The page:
Dear MC,

I am struggling with grading my students’ work. I have been creating rubrics for every assessment, and it is quite overwhelming. Making all these rubrics is too time consuming. I teach algebra — are there algebra 1 rubrics that I can peruse to adopt in my classroom?


Buried in rubrics

Dear Buried in rubrics,

Thanks for reaching out. There's definitely no need to design rubrics for each assessment. If you have mastery indicators for each of the outcomes in your course, it's actually best to use the same rubric for the same outcome each time you assess, so that you and students can see/track their growth over time.

Let’s say your assessment is measuring students on three outcomes. Your rubric could include three rows, one for each outcome, so you’re giving feedback about where each student is. Using rubrics based on outcomes, not individual projects/tests, allows you to use the same rubric for the same outcomes over time, and allows you all to see progress as students’ mastery grows.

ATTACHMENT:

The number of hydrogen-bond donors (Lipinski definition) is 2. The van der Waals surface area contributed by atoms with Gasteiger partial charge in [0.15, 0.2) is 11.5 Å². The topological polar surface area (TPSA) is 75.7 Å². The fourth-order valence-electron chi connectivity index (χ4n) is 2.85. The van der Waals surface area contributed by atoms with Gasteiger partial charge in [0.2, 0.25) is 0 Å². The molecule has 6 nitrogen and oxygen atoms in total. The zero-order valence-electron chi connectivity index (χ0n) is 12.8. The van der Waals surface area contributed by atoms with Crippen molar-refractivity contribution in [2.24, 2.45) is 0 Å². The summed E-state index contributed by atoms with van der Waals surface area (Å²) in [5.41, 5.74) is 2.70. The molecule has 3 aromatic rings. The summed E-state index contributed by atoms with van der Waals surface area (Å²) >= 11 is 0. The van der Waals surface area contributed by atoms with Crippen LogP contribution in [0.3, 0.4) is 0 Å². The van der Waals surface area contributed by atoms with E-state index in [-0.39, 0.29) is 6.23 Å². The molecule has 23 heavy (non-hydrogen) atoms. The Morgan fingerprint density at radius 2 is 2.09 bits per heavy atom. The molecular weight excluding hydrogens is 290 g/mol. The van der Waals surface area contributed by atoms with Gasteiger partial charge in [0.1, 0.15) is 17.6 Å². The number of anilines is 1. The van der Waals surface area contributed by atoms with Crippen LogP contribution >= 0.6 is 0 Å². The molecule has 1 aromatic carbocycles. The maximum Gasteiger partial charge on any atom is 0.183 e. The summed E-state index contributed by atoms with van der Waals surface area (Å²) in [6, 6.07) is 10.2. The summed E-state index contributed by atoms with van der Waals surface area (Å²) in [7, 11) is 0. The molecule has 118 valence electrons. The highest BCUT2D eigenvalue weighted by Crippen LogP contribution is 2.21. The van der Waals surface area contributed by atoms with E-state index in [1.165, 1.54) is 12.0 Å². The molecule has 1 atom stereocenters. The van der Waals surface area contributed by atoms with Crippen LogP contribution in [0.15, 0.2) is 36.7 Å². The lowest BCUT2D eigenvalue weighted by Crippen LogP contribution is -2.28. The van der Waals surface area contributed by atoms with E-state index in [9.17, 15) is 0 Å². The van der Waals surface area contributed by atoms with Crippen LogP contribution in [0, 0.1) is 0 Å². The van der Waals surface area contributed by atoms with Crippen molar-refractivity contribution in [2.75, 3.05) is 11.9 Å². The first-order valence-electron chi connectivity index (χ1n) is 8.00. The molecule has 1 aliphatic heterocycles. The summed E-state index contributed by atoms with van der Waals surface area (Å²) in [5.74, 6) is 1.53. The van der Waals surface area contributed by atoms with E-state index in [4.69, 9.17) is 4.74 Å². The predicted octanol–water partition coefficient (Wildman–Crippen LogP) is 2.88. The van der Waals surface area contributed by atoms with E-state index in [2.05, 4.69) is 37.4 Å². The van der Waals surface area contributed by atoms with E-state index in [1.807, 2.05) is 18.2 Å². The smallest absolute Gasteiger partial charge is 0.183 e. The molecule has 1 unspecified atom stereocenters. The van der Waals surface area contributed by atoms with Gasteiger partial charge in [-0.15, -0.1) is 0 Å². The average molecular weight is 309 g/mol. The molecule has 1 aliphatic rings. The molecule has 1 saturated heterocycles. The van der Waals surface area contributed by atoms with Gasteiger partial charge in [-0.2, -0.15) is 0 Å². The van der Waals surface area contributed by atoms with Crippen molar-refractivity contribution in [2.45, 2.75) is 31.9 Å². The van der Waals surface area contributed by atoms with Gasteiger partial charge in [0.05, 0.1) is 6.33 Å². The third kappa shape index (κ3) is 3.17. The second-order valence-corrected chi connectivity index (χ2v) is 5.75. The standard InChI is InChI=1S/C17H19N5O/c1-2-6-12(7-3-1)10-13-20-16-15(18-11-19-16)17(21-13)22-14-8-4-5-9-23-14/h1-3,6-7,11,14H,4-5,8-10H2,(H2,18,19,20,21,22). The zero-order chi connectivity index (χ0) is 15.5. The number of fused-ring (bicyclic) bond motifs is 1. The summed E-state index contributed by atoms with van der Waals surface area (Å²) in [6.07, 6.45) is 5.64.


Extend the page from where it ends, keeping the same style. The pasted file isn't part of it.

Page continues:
Here are a few example rubrics to look at, each with a slightly different take on outcomes and rubric design. Much thanks to the marvelous MC Living Lab Schools, who share so many resources with the community.

  • Common Core Algebra 1 rubrics from member school UA Maker

    • Notice: There are rubrics for both content (e.g. quadratics, equations and inequalities) and skills (e.g. precision, modeling). It’s possible that a teacher would assess or give feedback for more than one outcome on a given assignment.

  • Spiraled rubrics grades 6-10 from member school TYWLS-Astoria

    • Content-specific outcomes are tied to broader schoolwide skills, such as “be precise,” or “investigate.”

  • Math outcomes and rubrics from member school  Flushing International HS

    • Notice: Rubrics at Flushing are additive, meaning each level of mastery requires demonstration of deeper thinking.

You may also want to check out an earlier post by Co-Director Joy Nolan on the single-point mastery rubric.

Feel free to share with colleagues whatever you find useful, and send further questions as you dig in to this work!